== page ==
Washingtonia filibusta are cold hardy, water wise, and look awesome! Even untrimmed, the girth of this Washingtonia palm is pretty darn impressive.
I can’t tell you how many times I have heard people refer to Washingtonia palms as “plain old palms”. Tousands of different palms grow around the world. There are two Washingtonia varieties: Washingtonia robusta (aka Mexican Fam Palm) and Washingtonia filifera (aka California Fan Palm).
We mainly see Mexican Fans in south Texas. As their name says, they are native to Mexico, which is right across the border from where we farm. A Mexican fans trunk is super skinny. They grow fast and tall.
All Washingtonias are water-wise. That’s why you see so many growing along the highways. After TexDOT plants them, the only water they receive is from rain. Although they are not native to south Texas, they have naturalized – which is just a fancy way to say “the birds plant them EVERYWHERE!” I think they make a lovely tall addition to our native brush.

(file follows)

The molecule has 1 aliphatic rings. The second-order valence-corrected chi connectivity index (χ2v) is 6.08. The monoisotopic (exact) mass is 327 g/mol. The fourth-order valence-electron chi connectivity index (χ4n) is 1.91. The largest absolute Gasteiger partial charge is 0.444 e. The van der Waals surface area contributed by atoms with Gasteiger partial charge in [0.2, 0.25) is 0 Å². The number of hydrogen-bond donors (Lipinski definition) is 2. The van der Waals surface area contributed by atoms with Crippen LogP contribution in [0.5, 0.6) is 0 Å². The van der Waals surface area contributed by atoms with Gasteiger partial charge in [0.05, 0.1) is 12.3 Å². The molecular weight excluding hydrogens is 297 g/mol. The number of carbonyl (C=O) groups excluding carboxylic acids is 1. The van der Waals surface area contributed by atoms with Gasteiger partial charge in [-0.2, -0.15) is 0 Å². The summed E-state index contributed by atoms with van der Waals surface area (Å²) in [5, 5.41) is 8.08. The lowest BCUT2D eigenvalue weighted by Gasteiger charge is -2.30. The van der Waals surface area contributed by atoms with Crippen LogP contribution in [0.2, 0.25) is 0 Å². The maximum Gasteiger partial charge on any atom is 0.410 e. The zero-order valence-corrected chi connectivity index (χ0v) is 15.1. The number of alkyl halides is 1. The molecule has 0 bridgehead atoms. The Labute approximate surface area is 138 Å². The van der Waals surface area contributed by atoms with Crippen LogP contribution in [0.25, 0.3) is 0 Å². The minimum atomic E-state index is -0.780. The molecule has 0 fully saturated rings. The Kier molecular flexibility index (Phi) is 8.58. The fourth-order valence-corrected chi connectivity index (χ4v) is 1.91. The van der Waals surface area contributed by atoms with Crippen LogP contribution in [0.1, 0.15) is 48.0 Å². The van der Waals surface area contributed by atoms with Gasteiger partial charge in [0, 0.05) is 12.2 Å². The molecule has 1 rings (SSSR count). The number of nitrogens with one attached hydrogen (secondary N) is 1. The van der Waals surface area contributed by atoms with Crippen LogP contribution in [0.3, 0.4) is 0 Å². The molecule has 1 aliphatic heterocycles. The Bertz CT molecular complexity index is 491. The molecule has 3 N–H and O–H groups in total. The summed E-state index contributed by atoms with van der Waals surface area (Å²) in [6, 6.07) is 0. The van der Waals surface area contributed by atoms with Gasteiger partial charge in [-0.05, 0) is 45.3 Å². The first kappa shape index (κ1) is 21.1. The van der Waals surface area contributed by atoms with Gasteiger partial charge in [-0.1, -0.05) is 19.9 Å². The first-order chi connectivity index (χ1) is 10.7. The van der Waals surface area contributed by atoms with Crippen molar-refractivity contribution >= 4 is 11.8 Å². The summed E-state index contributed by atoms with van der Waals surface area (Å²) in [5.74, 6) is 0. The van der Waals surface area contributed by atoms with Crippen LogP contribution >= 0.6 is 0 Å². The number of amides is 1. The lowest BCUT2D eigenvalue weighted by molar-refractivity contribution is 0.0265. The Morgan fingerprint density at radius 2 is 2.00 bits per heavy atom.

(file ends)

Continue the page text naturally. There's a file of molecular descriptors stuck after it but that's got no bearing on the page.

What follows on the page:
California Fans have super thick trunks, making them more cold tolerant than Mexican Fans. Their fronds have fibers along the fan cuts. They grow a bit shorter but will still reach 40 feet.
Washingtonia palms cross-pollinate easily so you see a lot of variation in size. The hybrid washie is called Washingtonia filibusta. The first photo is a hybrid. In the photo below, the variation is pretty evident. Without being able to see the fronds up-close, I would say the one on the far right is a filibusta and the others are all robustas (Mexican Fans)
We grow lots of Washingtonia palms – and always hope the seed will show a nice hybrid. Right now, our farm has less than 25 big hybrid Washingtonias like the one pictured at the top of this article. They’ll make quite a statement in any project! If you’re in the nursery industry and are interested, wholesale pricing can be found by calling our nursery or here.